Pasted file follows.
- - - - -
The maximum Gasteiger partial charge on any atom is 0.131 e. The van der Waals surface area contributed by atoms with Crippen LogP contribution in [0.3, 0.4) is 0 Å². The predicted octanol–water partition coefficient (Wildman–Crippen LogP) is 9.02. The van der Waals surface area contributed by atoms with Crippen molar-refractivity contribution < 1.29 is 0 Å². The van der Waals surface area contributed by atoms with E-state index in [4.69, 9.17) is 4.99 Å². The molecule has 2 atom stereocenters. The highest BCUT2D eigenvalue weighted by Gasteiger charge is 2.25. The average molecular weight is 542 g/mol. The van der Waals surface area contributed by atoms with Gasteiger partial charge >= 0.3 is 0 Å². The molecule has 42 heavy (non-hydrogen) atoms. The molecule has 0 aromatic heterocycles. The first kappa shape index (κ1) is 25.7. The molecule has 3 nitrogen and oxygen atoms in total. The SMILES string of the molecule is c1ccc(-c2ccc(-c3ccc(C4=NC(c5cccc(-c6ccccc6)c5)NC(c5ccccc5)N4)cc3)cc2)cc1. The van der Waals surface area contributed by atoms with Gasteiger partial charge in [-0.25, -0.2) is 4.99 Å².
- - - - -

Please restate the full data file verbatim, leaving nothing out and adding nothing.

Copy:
The maximum Gasteiger partial charge on any atom is 0.131 e. The van der Waals surface area contributed by atoms with Crippen LogP contribution in [0.3, 0.4) is 0 Å². The predicted octanol–water partition coefficient (Wildman–Crippen LogP) is 9.02. The van der Waals surface area contributed by atoms with Crippen molar-refractivity contribution < 1.29 is 0 Å². The van der Waals surface area contributed by atoms with E-state index in [4.69, 9.17) is 4.99 Å². The molecule has 2 atom stereocenters. The highest BCUT2D eigenvalue weighted by Gasteiger charge is 2.25. The average molecular weight is 542 g/mol. The van der Waals surface area contributed by atoms with Gasteiger partial charge >= 0.3 is 0 Å². The molecule has 42 heavy (non-hydrogen) atoms. The molecule has 0 aromatic heterocycles. The first kappa shape index (κ1) is 25.7. The molecule has 3 nitrogen and oxygen atoms in total. The SMILES string of the molecule is c1ccc(-c2ccc(-c3ccc(C4=NC(c5cccc(-c6ccccc6)c5)NC(c5ccccc5)N4)cc3)cc2)cc1. The van der Waals surface area contributed by atoms with Gasteiger partial charge in [-0.25, -0.2) is 4.99 Å².